by Todd Bookman (with permission)
First, a definition.
“So my definition would be, in order for a certain idea to be creative, it must possess two major components. One, it has to be new, novel, something we haven’t seen before,” says Rom Schrift, a marketing professor at the Wharton School of the University of Pennsylvania.
“But it also has to be useful. So, if it is just something new, but doesn’t offer any benefit, it is not necessarily a creative idea.”
This semester, nearly 300 students are learning how to crank out more creative ideas in Schrift’s class titled “Creativity: Idea Generation & the Systematic Approach for Creativity.” It’s part of a growing field that treats problem solving as an academic discipline, complete with competing theories for what approaches produce the best results.
A page from Dr. Seuss
During lectures, Schrift bounces around the classroom, white sleeves rolled, preaching the gospel of creative thought. But if you think his mantra is as simple as ‘think outside the box,’ it turns out it is the exact opposite.
“The problem with this phrase is that, in most situations, we don’t know what the box is,” says Schrift. “What is the box? If we cannot define the box, how can we think outside of the box?”
According to Schrift, the core of learning to be creative is recognizing what the box actually is. What are the components and structures that make up the problem you are trying to solve, and what tools or attributes are at your disposal? Knowing what these constraints are, he argues, makes it easier to produce creative solutions.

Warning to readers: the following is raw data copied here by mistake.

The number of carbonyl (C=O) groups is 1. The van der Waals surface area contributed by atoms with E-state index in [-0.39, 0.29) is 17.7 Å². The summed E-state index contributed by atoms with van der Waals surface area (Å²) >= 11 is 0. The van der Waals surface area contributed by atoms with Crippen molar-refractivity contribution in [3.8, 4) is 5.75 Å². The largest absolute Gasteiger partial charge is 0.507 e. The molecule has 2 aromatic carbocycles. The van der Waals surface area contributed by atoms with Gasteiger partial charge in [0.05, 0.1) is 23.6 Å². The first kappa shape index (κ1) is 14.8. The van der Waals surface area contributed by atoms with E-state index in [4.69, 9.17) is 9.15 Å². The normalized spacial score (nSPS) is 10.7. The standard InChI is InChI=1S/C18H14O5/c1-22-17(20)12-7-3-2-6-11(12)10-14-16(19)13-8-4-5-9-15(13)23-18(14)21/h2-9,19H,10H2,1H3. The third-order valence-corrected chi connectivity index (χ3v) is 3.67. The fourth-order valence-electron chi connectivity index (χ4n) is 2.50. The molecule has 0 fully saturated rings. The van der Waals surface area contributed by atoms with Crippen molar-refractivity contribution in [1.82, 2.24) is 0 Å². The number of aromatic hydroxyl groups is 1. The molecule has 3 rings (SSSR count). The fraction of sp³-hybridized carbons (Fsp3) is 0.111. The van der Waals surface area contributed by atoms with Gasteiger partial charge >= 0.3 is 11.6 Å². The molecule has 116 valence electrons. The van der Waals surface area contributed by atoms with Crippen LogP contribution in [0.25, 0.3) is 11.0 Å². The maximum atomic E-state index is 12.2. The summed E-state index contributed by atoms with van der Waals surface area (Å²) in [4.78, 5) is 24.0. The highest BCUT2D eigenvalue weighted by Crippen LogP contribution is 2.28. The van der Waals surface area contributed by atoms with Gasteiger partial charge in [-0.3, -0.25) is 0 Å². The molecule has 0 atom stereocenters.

“Actually inside the box, there are a lot of opportunities, and most of the creative ideas, if anything, they come from inside the box.”
Schrift uses an example from none other than Dr. Seuss to make his point.
“Dr. Seuss and a friend had a discussion about the shortcomings of using books to teach first graders how to read. And so his friend gave him a bet,” he says.
The challenge was simple: there were 350 unique words that first graders were expected to understand, and Seuss was to write a book using just 225 of them, and nothing more. Those, says Schrift, are his constraints.
“He used these constraints, right? He could not use any words, but there was a specific bank of words, and he came up with The Cat in a Hat.